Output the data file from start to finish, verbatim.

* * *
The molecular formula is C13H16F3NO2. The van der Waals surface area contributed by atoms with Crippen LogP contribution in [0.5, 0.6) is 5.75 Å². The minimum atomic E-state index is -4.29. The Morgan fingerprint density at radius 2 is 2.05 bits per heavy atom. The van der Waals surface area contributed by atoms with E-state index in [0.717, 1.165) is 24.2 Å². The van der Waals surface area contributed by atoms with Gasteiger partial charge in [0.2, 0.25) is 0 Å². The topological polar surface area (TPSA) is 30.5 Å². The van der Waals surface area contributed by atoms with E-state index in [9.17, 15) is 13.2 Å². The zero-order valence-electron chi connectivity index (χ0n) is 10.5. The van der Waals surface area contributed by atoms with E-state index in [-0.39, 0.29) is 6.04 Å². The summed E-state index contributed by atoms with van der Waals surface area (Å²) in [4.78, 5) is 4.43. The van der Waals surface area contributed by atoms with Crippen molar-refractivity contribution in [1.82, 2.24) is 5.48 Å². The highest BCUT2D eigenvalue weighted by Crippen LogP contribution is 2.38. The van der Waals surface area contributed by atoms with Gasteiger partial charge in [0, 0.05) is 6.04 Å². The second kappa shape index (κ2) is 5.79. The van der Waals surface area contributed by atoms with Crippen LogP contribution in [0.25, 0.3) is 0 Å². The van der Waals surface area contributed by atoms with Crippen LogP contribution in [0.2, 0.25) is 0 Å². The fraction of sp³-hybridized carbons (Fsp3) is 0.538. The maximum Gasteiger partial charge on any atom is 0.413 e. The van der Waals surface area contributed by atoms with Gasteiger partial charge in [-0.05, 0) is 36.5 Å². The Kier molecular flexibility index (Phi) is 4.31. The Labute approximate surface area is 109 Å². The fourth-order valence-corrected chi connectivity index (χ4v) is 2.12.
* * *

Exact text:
The molecular formula is C13H16F3NO2. The van der Waals surface area contributed by atoms with Crippen LogP contribution in [0.5, 0.6) is 5.75 Å². The minimum atomic E-state index is -4.29. The Morgan fingerprint density at radius 2 is 2.05 bits per heavy atom. The van der Waals surface area contributed by atoms with E-state index in [0.717, 1.165) is 24.2 Å². The van der Waals surface area contributed by atoms with Gasteiger partial charge in [0.2, 0.25) is 0 Å². The topological polar surface area (TPSA) is 30.5 Å². The van der Waals surface area contributed by atoms with E-state index in [9.17, 15) is 13.2 Å². The zero-order valence-electron chi connectivity index (χ0n) is 10.5. The van der Waals surface area contributed by atoms with E-state index in [-0.39, 0.29) is 6.04 Å². The summed E-state index contributed by atoms with van der Waals surface area (Å²) in [4.78, 5) is 4.43. The van der Waals surface area contributed by atoms with Crippen molar-refractivity contribution in [1.82, 2.24) is 5.48 Å². The highest BCUT2D eigenvalue weighted by Crippen LogP contribution is 2.38. The van der Waals surface area contributed by atoms with Gasteiger partial charge in [0, 0.05) is 6.04 Å². The second kappa shape index (κ2) is 5.79. The van der Waals surface area contributed by atoms with Crippen LogP contribution in [0.25, 0.3) is 0 Å². The van der Waals surface area contributed by atoms with Crippen LogP contribution in [0.2, 0.25) is 0 Å². The fraction of sp³-hybridized carbons (Fsp3) is 0.538. The maximum Gasteiger partial charge on any atom is 0.413 e. The van der Waals surface area contributed by atoms with Gasteiger partial charge in [-0.05, 0) is 36.5 Å². The Kier molecular flexibility index (Phi) is 4.31. The Labute approximate surface area is 109 Å². The fourth-order valence-corrected chi connectivity index (χ4v) is 2.12.